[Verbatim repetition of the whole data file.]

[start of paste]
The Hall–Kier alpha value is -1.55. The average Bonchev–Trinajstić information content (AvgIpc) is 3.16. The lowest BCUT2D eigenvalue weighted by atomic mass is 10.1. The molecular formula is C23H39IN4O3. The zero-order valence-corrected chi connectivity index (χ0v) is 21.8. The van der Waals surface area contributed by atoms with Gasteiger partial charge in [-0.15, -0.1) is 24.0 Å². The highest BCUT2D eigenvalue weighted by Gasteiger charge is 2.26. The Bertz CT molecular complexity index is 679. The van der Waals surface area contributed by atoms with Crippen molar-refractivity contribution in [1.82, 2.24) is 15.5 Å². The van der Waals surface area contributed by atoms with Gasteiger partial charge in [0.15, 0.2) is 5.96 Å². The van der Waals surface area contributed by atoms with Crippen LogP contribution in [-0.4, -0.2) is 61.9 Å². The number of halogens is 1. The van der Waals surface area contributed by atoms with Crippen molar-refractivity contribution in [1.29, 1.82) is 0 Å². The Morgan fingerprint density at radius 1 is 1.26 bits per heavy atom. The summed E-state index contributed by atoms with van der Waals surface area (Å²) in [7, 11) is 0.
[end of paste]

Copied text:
The Hall–Kier alpha value is -1.55. The average Bonchev–Trinajstić information content (AvgIpc) is 3.16. The lowest BCUT2D eigenvalue weighted by atomic mass is 10.1. The molecular formula is C23H39IN4O3. The zero-order valence-corrected chi connectivity index (χ0v) is 21.8. The van der Waals surface area contributed by atoms with Gasteiger partial charge in [-0.15, -0.1) is 24.0 Å². The highest BCUT2D eigenvalue weighted by Gasteiger charge is 2.26. The Bertz CT molecular complexity index is 679. The van der Waals surface area contributed by atoms with Crippen molar-refractivity contribution in [1.82, 2.24) is 15.5 Å². The van der Waals surface area contributed by atoms with Gasteiger partial charge in [0.15, 0.2) is 5.96 Å². The van der Waals surface area contributed by atoms with Crippen LogP contribution in [-0.4, -0.2) is 61.9 Å². The number of halogens is 1. The van der Waals surface area contributed by atoms with Crippen molar-refractivity contribution in [1.29, 1.82) is 0 Å². The Morgan fingerprint density at radius 1 is 1.26 bits per heavy atom. The summed E-state index contributed by atoms with van der Waals surface area (Å²) in [7, 11) is 0.